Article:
The 12-35 mm for landscape.

Started Jan 29, 2013 | Discussions thread
RealPancho Senior Member • Posts: 1,313
Re: PF can be hard to remove in post, whereas CA is easy.

Paul De Bra wrote:

It's common to confuse PF and CA and think they are all the same.

While I am certainly no expert, and by a LONG measure, I'm not all that terribly confused.

CA is present in all images because the lens bends light of different colors in a different way. It is 100% predictable and most if not all RAW converters can remove it quite effectively. PF is very different: it is light from bright areas that gets dispersed and thus penetrates dark areas, especially near the edge between light and dark. In most lenses the color of these fringes, hence the name "purple fringing" but on some lenses (like the Canon 17-55IS) the color is actually blue and on others (the Canon 24-70L mkI for instance) the color is red.

Here's where I have had a little confusion lately. I recently got some odd cyan-looking fringing in a closeup of some flowers with this lens at the 35mm end. I wasn't so in love with the photo that I felt the need to make diligent efforts to remove it, but if you have any suggestions, I'd like to hear them. I put the image at the end of this message.

Since it is unpredictable where PF occurs as it depends on the scene RAW converters have difficulty in removing PF. Note: PF is different from purple/yellow CA which produces purple and yellowish fringes, not just purple.

I've yet to have a problem removing it with Lightroom, but maybe I'm just lucky so far.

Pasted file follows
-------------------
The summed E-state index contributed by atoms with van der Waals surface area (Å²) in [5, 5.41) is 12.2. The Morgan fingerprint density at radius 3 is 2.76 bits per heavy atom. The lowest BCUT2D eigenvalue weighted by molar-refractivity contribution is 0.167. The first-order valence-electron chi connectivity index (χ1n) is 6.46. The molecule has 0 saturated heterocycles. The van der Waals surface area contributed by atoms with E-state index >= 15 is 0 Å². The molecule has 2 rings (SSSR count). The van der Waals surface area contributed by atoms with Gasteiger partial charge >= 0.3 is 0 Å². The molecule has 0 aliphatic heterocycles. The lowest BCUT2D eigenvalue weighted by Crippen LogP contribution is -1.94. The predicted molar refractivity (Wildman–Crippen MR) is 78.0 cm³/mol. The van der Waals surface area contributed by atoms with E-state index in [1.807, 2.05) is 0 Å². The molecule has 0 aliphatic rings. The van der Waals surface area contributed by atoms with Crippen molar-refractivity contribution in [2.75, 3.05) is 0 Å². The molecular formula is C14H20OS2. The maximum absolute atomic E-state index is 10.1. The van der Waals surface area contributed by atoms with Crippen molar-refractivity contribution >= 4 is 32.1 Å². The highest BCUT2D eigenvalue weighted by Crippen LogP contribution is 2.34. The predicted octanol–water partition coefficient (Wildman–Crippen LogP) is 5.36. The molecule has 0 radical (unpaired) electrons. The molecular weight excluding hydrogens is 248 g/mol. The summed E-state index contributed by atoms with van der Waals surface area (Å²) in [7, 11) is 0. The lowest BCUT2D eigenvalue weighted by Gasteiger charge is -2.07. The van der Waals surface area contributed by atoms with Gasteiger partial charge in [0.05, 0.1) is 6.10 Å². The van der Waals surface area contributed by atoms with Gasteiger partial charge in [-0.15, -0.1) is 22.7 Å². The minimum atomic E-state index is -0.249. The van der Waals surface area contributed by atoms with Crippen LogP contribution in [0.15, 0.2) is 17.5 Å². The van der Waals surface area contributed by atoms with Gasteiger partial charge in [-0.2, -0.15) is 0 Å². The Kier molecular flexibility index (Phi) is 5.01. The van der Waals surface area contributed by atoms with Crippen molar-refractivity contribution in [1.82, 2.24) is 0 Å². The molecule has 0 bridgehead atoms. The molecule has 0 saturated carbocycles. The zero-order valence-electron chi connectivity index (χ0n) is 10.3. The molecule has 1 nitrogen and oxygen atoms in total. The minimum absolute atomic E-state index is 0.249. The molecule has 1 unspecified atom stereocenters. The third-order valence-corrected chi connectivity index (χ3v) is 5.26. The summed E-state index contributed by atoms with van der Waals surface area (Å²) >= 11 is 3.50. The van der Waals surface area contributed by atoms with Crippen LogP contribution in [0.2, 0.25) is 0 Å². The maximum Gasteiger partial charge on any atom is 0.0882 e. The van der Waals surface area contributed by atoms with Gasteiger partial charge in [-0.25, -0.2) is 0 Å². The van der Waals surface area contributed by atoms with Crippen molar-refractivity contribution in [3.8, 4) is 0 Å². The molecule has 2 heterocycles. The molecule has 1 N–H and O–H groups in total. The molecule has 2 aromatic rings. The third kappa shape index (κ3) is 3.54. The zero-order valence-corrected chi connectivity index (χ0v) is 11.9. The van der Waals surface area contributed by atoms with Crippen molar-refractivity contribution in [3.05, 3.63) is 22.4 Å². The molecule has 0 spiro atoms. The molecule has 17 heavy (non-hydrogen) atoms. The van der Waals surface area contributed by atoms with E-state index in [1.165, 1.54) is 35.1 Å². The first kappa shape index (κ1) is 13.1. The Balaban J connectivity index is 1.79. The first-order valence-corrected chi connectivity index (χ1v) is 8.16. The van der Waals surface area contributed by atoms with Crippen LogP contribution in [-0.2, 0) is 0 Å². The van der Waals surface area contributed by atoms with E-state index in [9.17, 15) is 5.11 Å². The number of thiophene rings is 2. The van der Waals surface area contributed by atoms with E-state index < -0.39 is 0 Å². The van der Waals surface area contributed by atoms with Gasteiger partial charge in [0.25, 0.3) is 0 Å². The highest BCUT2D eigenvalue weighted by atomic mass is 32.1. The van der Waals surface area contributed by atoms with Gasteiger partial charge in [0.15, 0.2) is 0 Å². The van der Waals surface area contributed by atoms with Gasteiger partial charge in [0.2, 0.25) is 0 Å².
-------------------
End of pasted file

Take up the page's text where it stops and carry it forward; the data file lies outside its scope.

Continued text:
I am certainly not arguing that the Olympus 12-50 is better than the Panasonic 12-35

Of course not - that would silly,

but the Olympus 12-50 produces mostly correctable CA and not PF. The example image that was given here has serious PF and I also find serious PF with my Panasonic 20mm f/1.7, so I'm beginning to wonder whether this is a Panasonic lens problem that is not limited to just certain models but is more generic.

It is a legitimate concern, which is why I'd happily replace the 12-35 if Olympus came out with a better alternative. Many here keep referring to a possible mft equivalent to the 4/3 12-60, but I think that's just their wishful thinking. I'd welcome that to be sure, be I'm not holding my breath.

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Slowly learning to use the Olympus OM-D E-M5.
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In any case, I still say that the 12-50's shortcomings in sharpness are less correctable than the 12-35's in fringing and/or CA, which was the real point of my post.

Thanks in advance to you or anyone else who can provide information and/or suggestions regarding the "cyan" fringing in the above.

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